Law and Order
U.S. Secret Service Agent Matt O’Neill was growing nervous. For three months, he’d been surreptitiously monitoring hackers’ communications and watching as they siphoned thousands of credit card numbers from scores of U.S. retailers.
Most every day O’Neill was alerting a credit card company or retailer to an online heist. The result was predictable: the companies canceled hijacked credit and debit cards and the aggravated hackers’ customers began complaining that the stolen card numbers weren’t working as promised.
A 19-year-old student has been arrested for allegedly exploiting the Heartbleed vulnerability to steal taxpayer data from as many as 900 Canadians, authorities said Wednesday.
The arrest of Stephen Arthuro Solis-Reyes by the Royal Canadian Mounted Police marks the first time authorities anywhere have publicly levied charges in connection to the malicious exploitation of a defect in the widely used OpenSSL cryptography library.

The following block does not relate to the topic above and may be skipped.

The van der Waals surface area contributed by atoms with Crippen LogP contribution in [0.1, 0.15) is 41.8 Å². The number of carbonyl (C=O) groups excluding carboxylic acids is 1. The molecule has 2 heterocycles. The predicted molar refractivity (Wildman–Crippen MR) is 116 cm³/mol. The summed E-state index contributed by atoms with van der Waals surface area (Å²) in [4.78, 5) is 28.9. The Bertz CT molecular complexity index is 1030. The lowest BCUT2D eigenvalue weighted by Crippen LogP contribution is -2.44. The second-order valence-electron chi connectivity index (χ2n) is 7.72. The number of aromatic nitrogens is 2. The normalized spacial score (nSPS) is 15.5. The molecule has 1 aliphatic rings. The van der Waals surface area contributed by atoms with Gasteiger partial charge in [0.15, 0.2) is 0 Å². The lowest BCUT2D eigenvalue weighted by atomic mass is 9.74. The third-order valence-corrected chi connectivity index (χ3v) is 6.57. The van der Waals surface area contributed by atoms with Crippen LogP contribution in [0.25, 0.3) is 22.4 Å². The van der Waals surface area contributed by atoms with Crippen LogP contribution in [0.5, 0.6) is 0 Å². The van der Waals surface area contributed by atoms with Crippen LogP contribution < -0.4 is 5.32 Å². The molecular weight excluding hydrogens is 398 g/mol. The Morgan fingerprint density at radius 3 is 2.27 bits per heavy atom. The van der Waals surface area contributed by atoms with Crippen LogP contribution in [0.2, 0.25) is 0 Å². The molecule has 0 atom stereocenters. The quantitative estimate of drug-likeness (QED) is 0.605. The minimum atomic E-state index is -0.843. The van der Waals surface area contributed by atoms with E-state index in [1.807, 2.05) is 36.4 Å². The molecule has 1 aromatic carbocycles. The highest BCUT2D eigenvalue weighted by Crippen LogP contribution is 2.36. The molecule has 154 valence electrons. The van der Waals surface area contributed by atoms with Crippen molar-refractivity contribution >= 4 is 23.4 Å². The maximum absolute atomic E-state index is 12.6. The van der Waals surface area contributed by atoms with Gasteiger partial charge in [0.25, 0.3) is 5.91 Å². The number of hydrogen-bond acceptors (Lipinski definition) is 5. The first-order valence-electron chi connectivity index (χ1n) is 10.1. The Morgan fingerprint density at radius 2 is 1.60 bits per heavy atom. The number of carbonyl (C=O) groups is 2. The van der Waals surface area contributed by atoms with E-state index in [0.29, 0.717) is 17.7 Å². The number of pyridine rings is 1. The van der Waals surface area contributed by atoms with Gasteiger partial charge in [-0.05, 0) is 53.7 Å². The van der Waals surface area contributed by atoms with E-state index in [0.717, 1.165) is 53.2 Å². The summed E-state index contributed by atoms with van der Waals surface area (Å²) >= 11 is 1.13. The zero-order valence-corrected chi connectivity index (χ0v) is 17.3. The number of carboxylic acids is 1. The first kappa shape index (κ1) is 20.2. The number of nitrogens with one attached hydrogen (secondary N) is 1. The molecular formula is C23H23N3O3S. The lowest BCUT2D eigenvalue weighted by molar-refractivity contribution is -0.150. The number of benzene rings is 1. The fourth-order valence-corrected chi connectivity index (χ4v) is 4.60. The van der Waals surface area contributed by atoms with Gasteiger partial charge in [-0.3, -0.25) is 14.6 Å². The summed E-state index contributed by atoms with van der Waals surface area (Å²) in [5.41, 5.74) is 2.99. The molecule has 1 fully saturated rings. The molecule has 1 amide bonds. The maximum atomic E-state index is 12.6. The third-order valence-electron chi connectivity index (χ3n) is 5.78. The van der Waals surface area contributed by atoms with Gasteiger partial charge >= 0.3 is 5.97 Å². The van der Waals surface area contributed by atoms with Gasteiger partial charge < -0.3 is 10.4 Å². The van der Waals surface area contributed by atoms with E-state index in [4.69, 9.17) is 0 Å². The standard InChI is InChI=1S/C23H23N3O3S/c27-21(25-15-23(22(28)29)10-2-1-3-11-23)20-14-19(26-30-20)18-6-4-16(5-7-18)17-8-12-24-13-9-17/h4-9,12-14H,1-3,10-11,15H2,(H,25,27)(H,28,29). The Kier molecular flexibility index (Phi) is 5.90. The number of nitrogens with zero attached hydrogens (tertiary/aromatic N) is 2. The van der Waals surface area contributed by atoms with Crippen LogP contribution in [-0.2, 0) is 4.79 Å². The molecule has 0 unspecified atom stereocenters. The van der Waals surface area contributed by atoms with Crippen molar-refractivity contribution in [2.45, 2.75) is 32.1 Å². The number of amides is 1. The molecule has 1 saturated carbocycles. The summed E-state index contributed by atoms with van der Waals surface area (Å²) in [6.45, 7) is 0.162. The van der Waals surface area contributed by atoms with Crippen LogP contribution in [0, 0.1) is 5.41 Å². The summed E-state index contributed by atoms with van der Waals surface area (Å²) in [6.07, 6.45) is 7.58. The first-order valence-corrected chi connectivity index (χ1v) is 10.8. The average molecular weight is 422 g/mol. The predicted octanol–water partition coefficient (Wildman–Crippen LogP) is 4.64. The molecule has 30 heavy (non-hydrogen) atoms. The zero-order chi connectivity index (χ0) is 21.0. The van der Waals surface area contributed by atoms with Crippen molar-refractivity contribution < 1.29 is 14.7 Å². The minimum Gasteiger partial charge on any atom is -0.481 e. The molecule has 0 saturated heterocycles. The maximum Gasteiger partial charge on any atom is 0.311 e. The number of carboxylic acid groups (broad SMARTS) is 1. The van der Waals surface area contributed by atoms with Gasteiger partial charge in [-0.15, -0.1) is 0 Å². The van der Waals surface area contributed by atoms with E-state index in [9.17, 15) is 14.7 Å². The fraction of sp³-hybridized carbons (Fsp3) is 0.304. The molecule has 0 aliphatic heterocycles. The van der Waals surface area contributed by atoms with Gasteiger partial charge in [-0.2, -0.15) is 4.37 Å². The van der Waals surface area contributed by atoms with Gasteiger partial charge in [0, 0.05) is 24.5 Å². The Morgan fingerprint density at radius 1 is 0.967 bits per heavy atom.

The administration of U.S. President Barack Obama favors disclosing to the public vulnerabilities in commercial and open source software in the national interest, unless there is a national security or law enforcement need, the country’s spy agency said.
Prenda Law, the firm that became controversial as a prolific "copyright troll" by suing thousands with lawsuits over downloading porn movies, has fallen apart over the course of the last year. The organization and the lawyers widely believed to be behind it—John Steele, Paul Hansmeier, and Paul Duffy—have been sanctioned by numerous federal judges.
While Prenda has settled a few cases, most of the Prenda setbacks, including the original hammer-drop from US District Judge Otis Wright, are actually being appealed.
According to a report by the Korean language MediaToday (machine translation), Samsung is taking issue with negative reports related to the Galaxy S5 camera.
Samsung alleges the news source published incorrect information, while the news site appeared to defend its reports, stating that "the story fits the facts" and was not a "false alarm."